Saturday, August 30, 2008

Yankees In A Catch-42

  • Yankees 2-Blue Jays 1:
Imagine you're Joe Girardi and as you sit in the dugout trying to nursemaid your set-up
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men Jose Veras and Edwar Ramirez through the eighth inning of a game you must win, you look up at the scoreboard and see that both the Red Sox and Rays are blowing out their respective opponents. Not only that, but the Red Sox happen to be beating up on one of the teams directly in front of the Yankees, the White Sox. With a chance to gain a game on one of the teams you're going to have to pass to get into playoff position and the two direct competitors in your own division winning easily, what do you do?
What do you do as you watch Jose Veras put Carl Pavano's second straight gutty performance (with stuff that could only be classified as mediocre) in jeopardy after Pavano outdueled a pitcher who's on his way to possiby winning 20 games in A.J. Burnett? What do you do, after Veras gives up a hit and a walk and you bring in Ramirez who records an out via strikeout and Joe Inglett, a left-handed contact hitter having a solid year is coming to the plate with one out and the game in the balance?
It's simple you think, I have the greatest closer in baseball history in the bullpen warming up and ready; but bear in mind that the greatest closer in baseball history is going to be 39-years-old later this year; that he's accustomed to only pitching one inning to get his saves; that most of the times he's recorded saves of more than a single inning have been in do-or-die situations; that he's pitched more than one inning six times since August 12th; that he recorded four outs to save another imperative game against the Red Sox just 30 hours before; what do you do?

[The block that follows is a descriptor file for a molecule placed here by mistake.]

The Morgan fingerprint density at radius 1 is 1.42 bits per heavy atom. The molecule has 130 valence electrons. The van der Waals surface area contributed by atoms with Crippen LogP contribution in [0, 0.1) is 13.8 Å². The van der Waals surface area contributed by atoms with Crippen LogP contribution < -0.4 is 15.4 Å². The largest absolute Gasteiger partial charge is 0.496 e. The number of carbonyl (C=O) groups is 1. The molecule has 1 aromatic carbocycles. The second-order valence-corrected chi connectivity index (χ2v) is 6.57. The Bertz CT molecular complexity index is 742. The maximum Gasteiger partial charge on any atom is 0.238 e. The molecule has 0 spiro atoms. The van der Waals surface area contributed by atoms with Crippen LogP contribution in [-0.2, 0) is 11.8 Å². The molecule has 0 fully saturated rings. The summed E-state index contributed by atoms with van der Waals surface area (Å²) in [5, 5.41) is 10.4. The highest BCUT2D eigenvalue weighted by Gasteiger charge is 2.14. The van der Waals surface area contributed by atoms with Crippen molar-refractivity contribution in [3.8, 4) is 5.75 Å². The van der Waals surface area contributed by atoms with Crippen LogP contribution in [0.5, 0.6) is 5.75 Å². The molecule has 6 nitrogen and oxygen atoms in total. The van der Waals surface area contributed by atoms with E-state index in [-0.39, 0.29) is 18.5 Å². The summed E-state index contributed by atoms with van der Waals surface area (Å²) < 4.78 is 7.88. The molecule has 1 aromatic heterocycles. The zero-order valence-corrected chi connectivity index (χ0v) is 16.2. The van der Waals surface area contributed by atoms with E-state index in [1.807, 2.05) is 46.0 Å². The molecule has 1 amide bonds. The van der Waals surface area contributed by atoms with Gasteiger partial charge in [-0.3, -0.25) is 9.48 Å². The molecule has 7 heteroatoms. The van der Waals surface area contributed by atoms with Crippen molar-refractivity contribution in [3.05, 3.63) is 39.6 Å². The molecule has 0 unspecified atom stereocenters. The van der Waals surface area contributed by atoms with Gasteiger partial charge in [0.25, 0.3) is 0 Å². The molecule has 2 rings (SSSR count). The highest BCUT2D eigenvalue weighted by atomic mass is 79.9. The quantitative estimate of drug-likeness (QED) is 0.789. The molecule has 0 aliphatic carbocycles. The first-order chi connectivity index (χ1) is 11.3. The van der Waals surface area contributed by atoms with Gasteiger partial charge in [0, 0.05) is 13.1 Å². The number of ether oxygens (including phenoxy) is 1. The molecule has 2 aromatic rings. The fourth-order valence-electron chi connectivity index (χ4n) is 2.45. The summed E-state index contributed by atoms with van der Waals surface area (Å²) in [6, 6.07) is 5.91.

You think it's an easy decision? Knowing you have to win every game you can? That if you have a 2-1 advantage, you can't simply let Rivera's workload dictate a game's result if losing that game will put you seven games behind the Red Sox and eleven and a half behind the Rays? Do you
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even have a choice? Girardi did the right thing in bringing Rivera in and there may be eighth inning help on the way from Joba Chamberlain, but there are going to be other situations like this over the final month because the Yankees cannot afford to lose games like this in which they're in a position to win. If it was a blowout one way or the other, it's a convenient way to give Rivera the days off he needs, but the situation is such that Girardi had no options and he had to put Rivera in for another eighth inning save. It's going to be this way for the final month of the season and even if the Yankees somehow pull off a miracle and make the playoffs, the question is going to have to be asked, is Rivera going to have anything left to give in October?
  • Mets 5-Marlins 4: